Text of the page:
Many of the images in that post were culled from a blog by Marc Andre Debout.  It feels appropriate that I should revisit my blog and update it. I have discovered significantly more about the route and I’d like to complete a detailed survey of the route.
An interesting survey of the line was undertaken for the French website “http://www.inventaires-ferroviaires.fr” (written in French)  which I have drawn on, along with the things, in producing this post.
The “Brissonneau” heads, a freight train in La Vésubie station. Bernard Rozé Collection – published by BVA, April 1956.  This will have been taken after the closure of the tramway (1929).Also taken at Plan du Var, this could only be a train off the tramway during the first year of its life 1909 to 1910. It is more likely to be a Digne to Nice train. 
Tramway services left Plan du Var Station travelling North and diverged from the Nice to Digne line before reaching the Vesubie River. The images below are old postcards of the location of the junction and show the development of the site over a number of years. Initially an stone arch bridge took the road over the Vesubie, but when this failed is was replaced by the concrete arch bridge visible in some of the pictures.
The first picture shows the location prior to the construction of a number of buildings to the North of the confluence. The second still has the old arch bridge and includes those buildings. The third shows both the tramway and the new bridge. The fourth encompasses both bridge and junction but it is [possible that the tramway peters out when it reaches the tarmac of the road over the Pont Durandy. If that is the case, then the fourth photograph was probably taken after the closure of the tramway in 1929.Taken from the railway in the 21st Century. This picture shows the truss girder bridge over the Vesubie on the Nice Digne Line and the road bridge (Concrete Arch) behind the vegetation.The two postcard pictures immediately above were found for sale on the collection-jfm.fr website in 2018. The 1955 1:50,000 IGN map shows a track which was once the tramway along the Vesubie River Valley commencing at the road bridge, Pont Durandy, and running under the ’43’ (on the map) before turning North to cross the river and join the roadway up the valley. The plan above shows the road route into the Vesubie Valley marked with the green arrow the blue dotted line is that of the old tramway. The tram line crossed the road just before the Vésubie bridge. She went up this last about 400m before crossing it in turn on a bridge that has now disappeared.  The image below shows the location of the tramway formation as it can be seen in the early 21st Century. After traveling for around 400m on the South side of the Vesubie River the tramway crossed to the North side and joined the road at the point shown on the image above.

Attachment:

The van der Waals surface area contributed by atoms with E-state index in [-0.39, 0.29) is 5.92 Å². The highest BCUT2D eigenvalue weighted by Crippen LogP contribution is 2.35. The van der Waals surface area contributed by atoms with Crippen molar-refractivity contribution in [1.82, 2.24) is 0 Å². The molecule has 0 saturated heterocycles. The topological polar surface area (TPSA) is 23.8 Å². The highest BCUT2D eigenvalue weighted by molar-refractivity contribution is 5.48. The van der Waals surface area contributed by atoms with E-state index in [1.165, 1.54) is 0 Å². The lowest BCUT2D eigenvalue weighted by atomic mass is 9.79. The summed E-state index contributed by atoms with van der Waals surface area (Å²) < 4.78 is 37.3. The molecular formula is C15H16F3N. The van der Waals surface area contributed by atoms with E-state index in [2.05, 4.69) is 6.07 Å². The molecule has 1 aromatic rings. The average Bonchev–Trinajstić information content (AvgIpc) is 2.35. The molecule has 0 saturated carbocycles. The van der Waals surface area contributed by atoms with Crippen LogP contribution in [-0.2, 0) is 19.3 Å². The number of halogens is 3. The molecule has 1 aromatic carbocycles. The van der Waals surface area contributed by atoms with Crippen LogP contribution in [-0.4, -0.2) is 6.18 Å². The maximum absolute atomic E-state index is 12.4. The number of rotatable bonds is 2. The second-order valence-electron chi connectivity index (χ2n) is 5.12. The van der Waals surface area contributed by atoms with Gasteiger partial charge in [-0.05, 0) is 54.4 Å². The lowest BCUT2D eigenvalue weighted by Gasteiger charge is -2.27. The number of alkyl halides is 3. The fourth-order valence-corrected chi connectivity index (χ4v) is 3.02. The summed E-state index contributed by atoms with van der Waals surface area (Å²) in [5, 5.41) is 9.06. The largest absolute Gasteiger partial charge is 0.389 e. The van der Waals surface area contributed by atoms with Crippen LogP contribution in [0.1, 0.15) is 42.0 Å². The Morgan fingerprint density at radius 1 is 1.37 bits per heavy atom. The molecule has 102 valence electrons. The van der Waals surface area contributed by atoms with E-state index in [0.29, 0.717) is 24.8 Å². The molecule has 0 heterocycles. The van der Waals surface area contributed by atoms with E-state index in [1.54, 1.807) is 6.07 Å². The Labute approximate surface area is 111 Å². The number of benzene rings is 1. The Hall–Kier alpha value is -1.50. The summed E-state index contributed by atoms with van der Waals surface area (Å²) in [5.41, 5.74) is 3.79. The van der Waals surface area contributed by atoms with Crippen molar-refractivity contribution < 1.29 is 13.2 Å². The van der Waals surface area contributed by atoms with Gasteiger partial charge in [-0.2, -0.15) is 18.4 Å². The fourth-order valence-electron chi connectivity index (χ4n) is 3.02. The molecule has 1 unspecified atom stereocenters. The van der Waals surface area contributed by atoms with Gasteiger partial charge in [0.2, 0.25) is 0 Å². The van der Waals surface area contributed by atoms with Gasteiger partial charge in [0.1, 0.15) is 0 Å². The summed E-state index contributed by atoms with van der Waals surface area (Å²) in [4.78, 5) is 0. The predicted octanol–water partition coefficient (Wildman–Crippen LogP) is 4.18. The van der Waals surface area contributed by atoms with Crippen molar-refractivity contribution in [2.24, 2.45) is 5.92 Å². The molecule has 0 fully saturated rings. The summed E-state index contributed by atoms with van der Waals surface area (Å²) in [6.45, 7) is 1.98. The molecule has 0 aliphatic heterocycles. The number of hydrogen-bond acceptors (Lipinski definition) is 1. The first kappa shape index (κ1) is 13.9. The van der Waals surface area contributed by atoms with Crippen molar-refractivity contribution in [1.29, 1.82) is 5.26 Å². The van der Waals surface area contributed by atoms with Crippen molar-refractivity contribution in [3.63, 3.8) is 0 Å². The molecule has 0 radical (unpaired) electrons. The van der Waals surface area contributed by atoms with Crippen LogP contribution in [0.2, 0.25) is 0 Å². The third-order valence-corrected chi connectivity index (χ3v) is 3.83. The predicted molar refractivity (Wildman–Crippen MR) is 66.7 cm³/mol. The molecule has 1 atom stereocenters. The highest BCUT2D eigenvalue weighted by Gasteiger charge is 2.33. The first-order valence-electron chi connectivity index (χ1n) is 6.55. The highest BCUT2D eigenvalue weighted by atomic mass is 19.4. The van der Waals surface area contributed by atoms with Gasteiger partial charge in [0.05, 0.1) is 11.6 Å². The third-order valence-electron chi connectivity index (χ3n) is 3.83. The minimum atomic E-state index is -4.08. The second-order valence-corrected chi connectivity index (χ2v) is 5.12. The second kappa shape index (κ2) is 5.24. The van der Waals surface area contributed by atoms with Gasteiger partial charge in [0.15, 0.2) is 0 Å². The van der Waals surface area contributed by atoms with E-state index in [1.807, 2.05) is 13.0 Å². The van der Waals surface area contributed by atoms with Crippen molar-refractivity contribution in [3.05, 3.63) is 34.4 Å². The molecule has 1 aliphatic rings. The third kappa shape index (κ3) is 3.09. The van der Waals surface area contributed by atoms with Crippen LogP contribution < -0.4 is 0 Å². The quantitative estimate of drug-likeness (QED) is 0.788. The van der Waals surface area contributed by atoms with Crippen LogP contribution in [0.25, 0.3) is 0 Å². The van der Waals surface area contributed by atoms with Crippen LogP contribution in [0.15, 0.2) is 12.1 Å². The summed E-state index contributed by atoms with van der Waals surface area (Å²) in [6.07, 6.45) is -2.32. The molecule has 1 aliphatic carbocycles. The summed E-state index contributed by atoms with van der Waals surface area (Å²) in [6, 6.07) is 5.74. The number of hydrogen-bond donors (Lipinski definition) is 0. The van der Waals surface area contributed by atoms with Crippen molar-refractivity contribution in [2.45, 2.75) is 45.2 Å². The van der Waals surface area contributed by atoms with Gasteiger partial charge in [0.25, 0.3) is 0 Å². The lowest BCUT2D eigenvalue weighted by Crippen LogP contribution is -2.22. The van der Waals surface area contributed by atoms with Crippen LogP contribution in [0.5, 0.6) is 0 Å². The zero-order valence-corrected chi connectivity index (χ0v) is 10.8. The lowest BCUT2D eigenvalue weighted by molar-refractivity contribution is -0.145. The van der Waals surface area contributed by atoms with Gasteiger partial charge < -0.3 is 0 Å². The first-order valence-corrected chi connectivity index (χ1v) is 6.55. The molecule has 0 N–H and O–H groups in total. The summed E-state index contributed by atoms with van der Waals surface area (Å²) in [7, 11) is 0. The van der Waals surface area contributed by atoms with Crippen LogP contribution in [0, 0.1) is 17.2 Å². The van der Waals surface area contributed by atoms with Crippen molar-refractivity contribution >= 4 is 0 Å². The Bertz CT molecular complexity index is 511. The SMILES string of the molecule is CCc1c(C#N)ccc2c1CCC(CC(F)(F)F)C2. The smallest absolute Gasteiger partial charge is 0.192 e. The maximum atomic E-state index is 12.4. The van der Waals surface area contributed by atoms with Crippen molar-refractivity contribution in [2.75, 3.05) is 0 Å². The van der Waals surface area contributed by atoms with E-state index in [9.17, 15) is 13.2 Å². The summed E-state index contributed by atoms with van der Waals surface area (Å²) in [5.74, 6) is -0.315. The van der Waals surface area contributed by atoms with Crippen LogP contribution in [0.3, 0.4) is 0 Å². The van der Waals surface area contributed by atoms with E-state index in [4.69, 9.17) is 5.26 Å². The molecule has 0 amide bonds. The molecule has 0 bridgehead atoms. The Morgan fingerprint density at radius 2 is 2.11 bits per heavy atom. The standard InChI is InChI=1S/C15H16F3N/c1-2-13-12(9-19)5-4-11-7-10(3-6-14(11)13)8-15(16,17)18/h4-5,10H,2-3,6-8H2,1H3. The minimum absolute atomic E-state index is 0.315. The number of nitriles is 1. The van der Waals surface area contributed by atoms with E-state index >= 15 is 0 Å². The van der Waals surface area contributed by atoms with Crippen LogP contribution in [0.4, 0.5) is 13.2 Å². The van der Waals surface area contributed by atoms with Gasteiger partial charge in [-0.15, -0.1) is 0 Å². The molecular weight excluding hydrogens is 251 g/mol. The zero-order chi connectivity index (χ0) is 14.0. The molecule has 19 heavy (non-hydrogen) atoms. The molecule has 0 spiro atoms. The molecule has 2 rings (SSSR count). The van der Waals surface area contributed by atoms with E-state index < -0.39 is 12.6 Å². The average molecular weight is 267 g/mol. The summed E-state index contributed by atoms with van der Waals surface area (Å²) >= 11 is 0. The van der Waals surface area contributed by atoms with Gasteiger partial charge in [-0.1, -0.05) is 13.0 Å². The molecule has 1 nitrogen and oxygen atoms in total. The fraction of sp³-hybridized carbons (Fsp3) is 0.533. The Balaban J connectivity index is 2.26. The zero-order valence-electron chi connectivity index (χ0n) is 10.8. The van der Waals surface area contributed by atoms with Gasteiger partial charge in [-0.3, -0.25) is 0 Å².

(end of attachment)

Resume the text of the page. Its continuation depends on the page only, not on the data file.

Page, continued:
The General Council of the department decided to construct of three lines in the area on 10th February 1906. They were The Plan-du-Var – Saint-Martin-Vésubie line for the Vésubie valley and, for the Tinée valley, the “La-Tinée” line – Saint-Sauveur-sur-Tinée. These two lines were given to the TAM (Tramways of the Alpes-Maritimes) to manage  . The third line was the Nice – Levens line, allocated to the TNL (Trams of Nice and Littoral). 
Within just a few weeks of the establishment of a Municipal Council for St. Martin-Vesubie (1908) a campaign was inaugurated to see modifications to the proposed tram service to the town/village which included revisions to the planned station location and layout. The budget for the station site was originally 6,000 francs. The revised and agreed scheme amounted to 10,000 francs.
Considered a priority, the Vésubie line was commissioned in 1909. Construction took place, during that year and the line opened on 1st September 1909. However, electric powered tramcars were not delivered in time for the opening and for approximately one year steam engines were in use on the line. Electric trams finally entered service in 1910.
The trams allowed both good s and passengers to be transported quickly: the cans of milk from the pastures were delivered directly to the centre of Nice and other perishable items also reached buyers much more quickly.
In translating French to English in my last post on this line, I managed to misconstrue the history of the line. In that post I said that the line did not reach St. Martin Vesubie until 1928 and Roquebillière in 1926. What I should have understood at the time was that there was an interruption in the service betwen 1926 and 1928. A huge landslide that buried the village of Roquebillière also covered roads and railways. 24th November 1926, date of the tragedy, was engraved in local memories. As a result, the saints-martinois had to take a bus to complete their journey until the trams were again allowed to cross the landslide in September 1928. This transhipment promoted the use of coaches instead of trams and as a result it was decided to close the line in 1929. Tram transport was, by then considered archaic in the face of competition from the automobile.